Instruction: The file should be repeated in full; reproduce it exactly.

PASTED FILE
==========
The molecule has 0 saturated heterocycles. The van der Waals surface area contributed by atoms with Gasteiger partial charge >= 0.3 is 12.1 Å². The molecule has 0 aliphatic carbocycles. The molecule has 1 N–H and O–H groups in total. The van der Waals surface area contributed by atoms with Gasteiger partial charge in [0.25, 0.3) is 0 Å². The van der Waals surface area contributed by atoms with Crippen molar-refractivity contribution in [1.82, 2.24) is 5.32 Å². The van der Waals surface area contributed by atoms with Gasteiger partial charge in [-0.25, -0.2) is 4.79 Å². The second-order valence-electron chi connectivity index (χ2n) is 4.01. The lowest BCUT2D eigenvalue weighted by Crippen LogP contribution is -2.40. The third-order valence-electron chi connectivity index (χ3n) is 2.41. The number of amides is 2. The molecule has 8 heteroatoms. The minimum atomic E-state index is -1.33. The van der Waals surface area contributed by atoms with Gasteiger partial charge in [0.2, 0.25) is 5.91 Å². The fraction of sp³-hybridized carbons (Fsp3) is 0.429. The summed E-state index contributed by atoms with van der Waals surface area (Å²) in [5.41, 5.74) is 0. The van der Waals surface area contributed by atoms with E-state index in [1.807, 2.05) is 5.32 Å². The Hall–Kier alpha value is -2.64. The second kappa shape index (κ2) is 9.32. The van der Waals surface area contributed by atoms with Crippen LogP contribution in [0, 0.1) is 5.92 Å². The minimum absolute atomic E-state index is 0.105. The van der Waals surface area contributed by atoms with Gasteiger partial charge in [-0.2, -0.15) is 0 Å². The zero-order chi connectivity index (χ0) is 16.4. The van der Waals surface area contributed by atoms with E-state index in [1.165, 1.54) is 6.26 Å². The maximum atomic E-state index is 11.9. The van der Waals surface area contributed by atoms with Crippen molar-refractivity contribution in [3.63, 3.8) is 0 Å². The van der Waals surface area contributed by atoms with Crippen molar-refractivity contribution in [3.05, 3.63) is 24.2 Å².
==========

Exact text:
The molecule has 0 saturated heterocycles. The van der Waals surface area contributed by atoms with Gasteiger partial charge >= 0.3 is 12.1 Å². The molecule has 0 aliphatic carbocycles. The molecule has 1 N–H and O–H groups in total. The van der Waals surface area contributed by atoms with Gasteiger partial charge in [0.25, 0.3) is 0 Å². The van der Waals surface area contributed by atoms with Crippen molar-refractivity contribution in [1.82, 2.24) is 5.32 Å². The van der Waals surface area contributed by atoms with Gasteiger partial charge in [-0.25, -0.2) is 4.79 Å². The second-order valence-electron chi connectivity index (χ2n) is 4.01. The lowest BCUT2D eigenvalue weighted by Crippen LogP contribution is -2.40. The third-order valence-electron chi connectivity index (χ3n) is 2.41. The number of amides is 2. The molecule has 8 heteroatoms. The minimum atomic E-state index is -1.33. The van der Waals surface area contributed by atoms with Gasteiger partial charge in [0.2, 0.25) is 5.91 Å². The fraction of sp³-hybridized carbons (Fsp3) is 0.429. The summed E-state index contributed by atoms with van der Waals surface area (Å²) in [5.41, 5.74) is 0. The van der Waals surface area contributed by atoms with E-state index in [1.807, 2.05) is 5.32 Å². The Hall–Kier alpha value is -2.64. The second kappa shape index (κ2) is 9.32. The van der Waals surface area contributed by atoms with Crippen LogP contribution in [0, 0.1) is 5.92 Å². The minimum absolute atomic E-state index is 0.105. The van der Waals surface area contributed by atoms with Gasteiger partial charge in [-0.2, -0.15) is 0 Å². The zero-order chi connectivity index (χ0) is 16.4. The van der Waals surface area contributed by atoms with E-state index in [1.165, 1.54) is 6.26 Å². The maximum atomic E-state index is 11.9. The van der Waals surface area contributed by atoms with Crippen molar-refractivity contribution in [3.63, 3.8) is 0 Å². The van der Waals surface area contributed by atoms with Crippen molar-refractivity contribution in [3.05, 3.63) is 24.2 Å².